I recently posed a hypothetical to a lawyer who deals with software licensing (His role is to protect a company from accidentally misusing FOSS software) and got a startling response. My hypothetical was this: "If a thief breaks into your house and steals a floppy disk from you desk, is that considered 'distribution' under the GPL?" I was rather surprised that he answered yes to that question. For obvious interpersonal reasons I didn't challenge him on that, but I was pretty shocked.

So I'm curious if there is actual case law to support this view? Or is this view possibly due to an abundance of caution and a lack of case law? Lawsuits are expensive, one can understand not wanting to be the 'test' case.

It sure seems crazy to me (not a lawyer) that one could be obligated to release source code for an internal application that utilized GPL software one worked hard to protect and hide it from the world when someone (possibly someone with capability to access but specific contractual obligation not to remove the software [or other sensitive data] such as technical administrators at a cloud service provider) accesses your server and illegally copies it.

One parallel I've thought of is that the fact that it's illegal for someone to copy music off a file server doesn't protect someone who puts the music on an unprotected file server. However, that seems different from forced entry to a building, hacking into a server or direct contravention of an explicit agreement between parties.

I'm not really interested in "opinions" as "answers" here unless you are a professional lawyer in this area or otherwise have real world experience on the matter. I'm full of opinions, what I need is evidence to affirm or contradict my opinions. Therefore I'm more interested in actual precedents or cases where courts have ruled for or against the idea that stolen software (or other property) has been distributed. FWIW, I'm not about to take this back and fight with the lawyer, since that would be non-productive, It's his job and his call, end of story. I am interested in this for my own knowledge going forward.

I did see a question here about copyright that implied that "make available" was a critical concept but it's not clear that that applies here.

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    Did you ask your lawyer to clarify who was distributing the software in the hypothetical case? It sounds like you think he meant that "you", the resident to whom the disk belongs, are distributing the software. But did he actually say that? It seems to me more likely that it would be the thief who is distributing the software, and therefore it is the thief who would have to comply with the license or be liable for copyright infringement (on top of theft). Commented Oct 19, 2022 at 3:17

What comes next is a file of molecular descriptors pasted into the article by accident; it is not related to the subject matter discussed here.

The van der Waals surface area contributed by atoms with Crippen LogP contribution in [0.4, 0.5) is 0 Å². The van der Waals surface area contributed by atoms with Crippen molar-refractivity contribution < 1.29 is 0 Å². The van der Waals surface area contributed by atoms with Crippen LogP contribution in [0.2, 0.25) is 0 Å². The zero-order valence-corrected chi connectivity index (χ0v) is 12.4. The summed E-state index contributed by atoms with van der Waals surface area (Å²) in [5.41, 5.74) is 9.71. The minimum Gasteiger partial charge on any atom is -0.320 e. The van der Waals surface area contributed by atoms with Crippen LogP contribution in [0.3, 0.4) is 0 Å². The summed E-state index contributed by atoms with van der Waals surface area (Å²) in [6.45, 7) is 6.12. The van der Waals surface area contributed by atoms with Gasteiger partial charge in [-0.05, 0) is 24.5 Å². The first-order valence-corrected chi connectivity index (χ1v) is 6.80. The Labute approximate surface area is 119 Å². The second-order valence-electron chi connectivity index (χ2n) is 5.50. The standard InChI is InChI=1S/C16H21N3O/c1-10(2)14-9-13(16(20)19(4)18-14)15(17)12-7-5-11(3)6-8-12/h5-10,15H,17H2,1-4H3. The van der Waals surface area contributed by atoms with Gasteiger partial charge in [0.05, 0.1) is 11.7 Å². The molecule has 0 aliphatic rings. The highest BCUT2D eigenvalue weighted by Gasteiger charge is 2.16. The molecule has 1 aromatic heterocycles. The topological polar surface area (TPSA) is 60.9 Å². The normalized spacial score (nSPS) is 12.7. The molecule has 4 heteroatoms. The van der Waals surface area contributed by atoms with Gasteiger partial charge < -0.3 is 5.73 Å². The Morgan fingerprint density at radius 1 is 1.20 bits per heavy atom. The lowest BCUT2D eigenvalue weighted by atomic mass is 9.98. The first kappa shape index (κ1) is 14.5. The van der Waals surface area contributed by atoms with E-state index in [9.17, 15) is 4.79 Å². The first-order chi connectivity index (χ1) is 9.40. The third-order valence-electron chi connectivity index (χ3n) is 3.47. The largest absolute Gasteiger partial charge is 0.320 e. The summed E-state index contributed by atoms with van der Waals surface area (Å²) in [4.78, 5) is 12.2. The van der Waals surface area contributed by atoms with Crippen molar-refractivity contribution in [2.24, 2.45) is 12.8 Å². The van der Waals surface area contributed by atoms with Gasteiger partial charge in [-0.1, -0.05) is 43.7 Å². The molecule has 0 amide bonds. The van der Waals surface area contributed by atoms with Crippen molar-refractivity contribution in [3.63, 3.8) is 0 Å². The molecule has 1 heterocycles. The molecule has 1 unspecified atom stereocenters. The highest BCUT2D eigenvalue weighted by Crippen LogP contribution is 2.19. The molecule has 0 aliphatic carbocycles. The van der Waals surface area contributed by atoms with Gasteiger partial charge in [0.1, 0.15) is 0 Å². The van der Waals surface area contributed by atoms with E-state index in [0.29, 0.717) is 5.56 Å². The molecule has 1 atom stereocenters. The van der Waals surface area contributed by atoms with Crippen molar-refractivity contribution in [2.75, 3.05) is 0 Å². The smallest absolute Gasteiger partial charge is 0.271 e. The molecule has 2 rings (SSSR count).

• Wouldn't the thief be the one obligated under GPT-3 to provide the source code, since they're the ones doing the distribution?
    – nick012000
    Commented Oct 19, 2022 at 22:12

1 Answer 1


Your problem arises from the question that you asked, in particular the fact that you didn't ask if actual theft is theft, you asked how GPL treats a particular act. GPL says absolutely nothing about "theft", indeed "theft" when it comes to copyright is a metaphor.

Copyright law restricts copying and distributing "literary works" which includes software. The rule is that the copyright owner is the only person who can authorize copying and distribution. Software licenses granted by copyright owners then purport to give permission to do certain things – perhaps to copy, perhaps to distribute, it depends on the license. It is possible (imaginable) that a license could stipulate that "you can distribute copies of this software only if you are personally handed a floppy disk with the software, from the author". That is not what GPL says.

It is imaginable that a license could be written so that no license is granted if the "source" medium is actually stolen, as defined under ordinary laws or California that define "larceny" (taking without permission with the intent to permanently deprive of possession). GPL does not say that. The attorney is thus correct that GPL does not address "theft".

GPL does not impose a special definition on "distribution". The ordinary meaning of "distribute" is to "transfer from one person to another". In physically taking an object, you have (unlawfully) transferred it from one person to another. GPL grants permission to distribute. The analysis stops there, unless you are also interested in whether actual theft is a crime (which GPL says nothing about).

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    But wait. In your final example the owner did nothing, took no action. Transfer and distribute are active verbs and require an actor. The taker is the actor, thus the thief is the one who has transferred it, not the owner, so you may have an argument that the copyright holder can sue the thief who will almost certainly be unable to comply, but I can't see how the owner is distributing anything. Especially if there were reasonable safeguards against theft that were circumvented. (lack of safe guards could be negligent, that's reasonable of course)
    – Gus
    Commented Oct 18, 2022 at 18:07
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    Also, do you know of any examples where this has been decided?
    – Gus
    Commented Oct 18, 2022 at 18:35
  • Apples license terms require that you are the rightful owner of the hardware. I think they could sue someone who steals a Mac or iPhone for copyright infringement.
    – gnasher729
    Commented Oct 19, 2022 at 6:10

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